A campaign to reintroduce the national parks and the work of the National Park Service to a new generation of Americans will be the centerpiece of the National Park Service’s centennial celebration in 2016.
The two-year effort will begin in 2015 and run throughout the National Park Service’s 100th anniversary year in 2016. Plans for the campaign, titled “Find Your Park,” are underway in collaboration with the National Park Foundation, said a Park Service news release.
The Park Service and foundation will team up with partners to produce programs, events and activities that develop awareness, deepen engagement and increase support for America’s national parks and the work of the Park Service and its partners.
In addition to making all 401 Park Service units go-to destinations, the campaign will highlight the historic preservation and outdoor recreation work the service does with communities across the country and the value it brings to Americans every day.
“We are excited to use the centennial to invite every American to get to know their national parks and to understand how our 100 years of conservation experience translates into on-the-ground revitalization projects in their neighborhoods,” Park Service Director Jonathan B. Jarvis said in a news release.
“Our campaign will encourage Americans to discover a personal connection to a place or a story that provides inspiration or enjoyment, and to then join us in our second century of stewardship of America’s most treasured places,” he added.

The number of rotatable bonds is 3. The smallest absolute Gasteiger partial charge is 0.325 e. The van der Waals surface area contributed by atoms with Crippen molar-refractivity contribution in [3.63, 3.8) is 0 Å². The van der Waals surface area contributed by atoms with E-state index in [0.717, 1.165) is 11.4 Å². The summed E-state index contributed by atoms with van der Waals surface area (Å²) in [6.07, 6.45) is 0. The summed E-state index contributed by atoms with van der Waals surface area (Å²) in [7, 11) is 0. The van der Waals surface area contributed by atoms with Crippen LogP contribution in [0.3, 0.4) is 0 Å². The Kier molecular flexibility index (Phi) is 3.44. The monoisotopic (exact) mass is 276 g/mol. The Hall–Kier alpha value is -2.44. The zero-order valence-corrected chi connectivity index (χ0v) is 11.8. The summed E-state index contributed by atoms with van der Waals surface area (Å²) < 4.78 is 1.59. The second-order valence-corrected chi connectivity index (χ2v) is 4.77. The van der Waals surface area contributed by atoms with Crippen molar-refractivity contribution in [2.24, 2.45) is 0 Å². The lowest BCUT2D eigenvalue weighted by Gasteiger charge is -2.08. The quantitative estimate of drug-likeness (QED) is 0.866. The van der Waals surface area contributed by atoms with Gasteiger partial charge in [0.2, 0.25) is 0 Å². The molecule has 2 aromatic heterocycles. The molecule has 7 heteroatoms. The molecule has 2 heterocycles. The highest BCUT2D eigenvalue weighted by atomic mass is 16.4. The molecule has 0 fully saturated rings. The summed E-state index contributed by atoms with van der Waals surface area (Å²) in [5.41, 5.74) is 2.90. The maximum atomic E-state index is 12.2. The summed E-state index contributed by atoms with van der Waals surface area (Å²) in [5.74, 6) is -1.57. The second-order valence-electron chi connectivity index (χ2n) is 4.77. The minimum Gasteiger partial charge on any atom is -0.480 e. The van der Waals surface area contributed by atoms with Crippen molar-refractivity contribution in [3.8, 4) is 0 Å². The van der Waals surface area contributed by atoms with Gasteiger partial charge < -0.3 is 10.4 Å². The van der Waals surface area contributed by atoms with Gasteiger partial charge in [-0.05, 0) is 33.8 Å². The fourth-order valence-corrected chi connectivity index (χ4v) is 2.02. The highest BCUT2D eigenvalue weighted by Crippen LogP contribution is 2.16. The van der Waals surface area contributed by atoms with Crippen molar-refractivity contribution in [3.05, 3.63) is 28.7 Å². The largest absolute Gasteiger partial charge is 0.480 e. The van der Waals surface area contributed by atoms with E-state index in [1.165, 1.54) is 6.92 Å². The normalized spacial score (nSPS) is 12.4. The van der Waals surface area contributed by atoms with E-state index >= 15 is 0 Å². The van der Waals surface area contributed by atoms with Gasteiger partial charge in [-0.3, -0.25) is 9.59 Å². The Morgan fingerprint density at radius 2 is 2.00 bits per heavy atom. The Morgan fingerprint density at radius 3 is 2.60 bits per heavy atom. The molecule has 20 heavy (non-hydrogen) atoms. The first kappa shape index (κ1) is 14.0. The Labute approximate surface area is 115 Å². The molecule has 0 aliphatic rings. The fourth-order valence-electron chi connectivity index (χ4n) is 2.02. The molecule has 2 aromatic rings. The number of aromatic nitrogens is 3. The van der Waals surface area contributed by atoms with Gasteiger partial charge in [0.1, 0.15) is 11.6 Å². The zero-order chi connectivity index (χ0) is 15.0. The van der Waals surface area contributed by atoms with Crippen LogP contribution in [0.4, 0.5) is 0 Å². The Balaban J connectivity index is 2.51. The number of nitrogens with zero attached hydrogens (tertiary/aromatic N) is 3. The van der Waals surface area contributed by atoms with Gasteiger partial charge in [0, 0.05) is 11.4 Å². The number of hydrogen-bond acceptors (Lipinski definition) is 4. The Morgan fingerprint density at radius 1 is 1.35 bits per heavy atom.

As part of the joint effots, the Park Service and foundation Monday launched new centennial web pages, the start of a communications effort that will kick into high gear in early 2015 across all digital platforms to invite engagement in centennial activities.
February 2014: 10,641
February 2013: 16,937
Difference: -37.17 percent
Year to date 2014: 34,465
Year to date 2013: 38,672
Difference: -10.88 percent
About three weeks of heavy precipitation in February led to many closures of the road to Paradise and the accompanying dip in visitation. The only February count in the last decade that was lower was in 2007, when much of the park was closed due to the November 2006 flood.
February 2014: 77,894
February 2013: 81,808
Difference: -4.78 percent
Year to date 2014: 151,818
Year to date 2013: 158,970
Difference: -4.50 percent
Bad weather at the park and throughout the Puget Sound region kept the February visit count at the lowest level since 2011. The biggest decline was seen at the Hurricane District, where visitation was down 69.5 percent.
National Park Service
February 2014: 10,629,413
February 2013: 11,130,734
Difference: -4.50 percent
Year to date 2014: 21,155,975
Year to date 2013: 22,666,359
Difference: -6.66 percent TO LEARN MORE
National Park Service: nps.gov/ subjects/centennial/index.htm
National Park Foundation: nationalparks.org/our-work/ celebrating-100-years-service